From 1968 through 1992, we liberal Democrats had largely given up hope that we could maintain our liberal principles and still be competitive in presidential elections. It was the Democratic Leadership Council, or DLC, created by a young congressional staffer from Indiana named Al From, that again gave us hope of winning back the presidency. The result: two terms of Bill ClintonBill ClintonFinally, an immigration reform bill that tackles family migration 5 ways politics could steal the show at Oscars Clinton: Dems will be 'strong, unified' with Perez MORE and, hopefully, two terms of Barack ObamaBarack ObamaHuntsman in talks to be No. 2 at State: report Dems mastered technology. Now we have to get back to organizing Where do we stand on the Iran deal under President Trump? MORE.
This week, the DLC appeared ready to close its doors — but its “New Democrat” ideas will be with us and benefit the nation for years to come.
Then came From, who was executive director of the House Democratic Caucus in the early 1980s. From and the DLC defined a New Democrat formula — a “third way” that was not a compromise between liberalism and conservatism, but the modernization of liberalism, a formula that reconnected the Democratic Party with its first principles and grandest traditions by offering new and innovative ways to further them.
And so through the 1980s, the DLC and its idea-machine think tank, the Progressive Policy Institute, rolled out new approaches to achieve liberal goals — such as national service (now known as Americorps), welfare reform combined with new job training, charter schools, community policing and “re-inventing government,” which proved that government can be leaner and more effective — the solution, not the “problem.”
And it was Arkansas Gov. Bill Clinton, chairman of the DLC in 1990 and 1991, who won back the presidency in 1992 and then again in 1996, based on his DLC/New Democrat approach to governing.
What distinguished the New Democrat formula was that it differed fundamentally from the Democratic Party platforms of the previous quarter-century in five ways:
First, its centerpiece was economic growth, not redistribution. It declared that the party’s first imperative was to expand opportunity by fostering broad-based economic growth, led by a robust private sector generating high-skill, high-wage jobs.
Second, the policies it proposed were grounded in mainstream American values — personal responsibility, individual liberty, faith, tolerance, family and hard work.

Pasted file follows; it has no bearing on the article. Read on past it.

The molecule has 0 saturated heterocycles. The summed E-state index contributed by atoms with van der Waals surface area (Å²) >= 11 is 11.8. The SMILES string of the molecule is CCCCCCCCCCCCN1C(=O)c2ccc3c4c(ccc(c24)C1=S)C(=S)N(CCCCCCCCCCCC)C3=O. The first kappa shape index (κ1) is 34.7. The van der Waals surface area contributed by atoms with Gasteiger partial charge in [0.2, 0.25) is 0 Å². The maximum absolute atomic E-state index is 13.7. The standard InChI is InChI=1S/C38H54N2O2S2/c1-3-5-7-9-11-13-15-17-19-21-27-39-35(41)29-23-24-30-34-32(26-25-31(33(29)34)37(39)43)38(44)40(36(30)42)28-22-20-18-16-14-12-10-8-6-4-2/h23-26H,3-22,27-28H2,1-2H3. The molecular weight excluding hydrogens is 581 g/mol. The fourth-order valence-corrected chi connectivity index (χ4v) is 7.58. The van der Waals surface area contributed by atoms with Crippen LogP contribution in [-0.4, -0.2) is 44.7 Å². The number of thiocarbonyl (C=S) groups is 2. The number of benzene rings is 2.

Third, it emphasized a new spirit of reciprocity, calling both for activist government and for those who benefit from government to give something back to their country and community.
Fourth, it rejected calls for a new isolationism from both political extremes and committed Democrats to an internationalist foreign policy that defends American interests and promotes democratic values in the world.
Finally, it called for a revolution in government to make it more decentralized, more flexible and more accountable, and by offering more choices in public services.
That formula reconnected the Democratic Party with its first principles and grandest traditions.
Running as a New Democrat, Clinton reset the electoral map for the Democratic Party, winning states in the South, border states, Sun Belt and mountain states that we had long given up hope on. Barack Obama’s winning electoral map in 2008 was a continuation of what Clinton had achieved in the 1990s.
In May 2003, the DLC published a list of the 100 most important Democrats to watch in future years in public service. Immediately after the name Martin O’Malley, then the mayor of Baltimore and now in his second term as governor of Maryland, came “Barack Obama, state senator, Illinois.”
Obama’s appearance on that DLC future star list shouldn’t surprise anyone — other than, perhaps, the strident sanctimonious voices on the blogosphere and on nightly cable TV, those who regard any deviation from their own dogmatic definition of liberalism as heresy.
It may be sad that the DLC won’t continue as the precious new idea machine that created the new Democratic Party. But not to worry: President Obama and the other 99 DLC political stars listed in 2003 are mostly still in public service, many of them in Congress … and Al From and Bill Clinton are a just a phone call away.
Davis, the principal in the Washington law firm of Lanny J. Davis & Associates, which also specializes in legal crisis management, served as President Clinton’s special counsel from 1996-98 and as a member of President George W. Bush’s Privacy and Civil Liberties Oversight Board. He is the author of the book Scandal: How ‘Gotcha’ Politics Is Destroying America.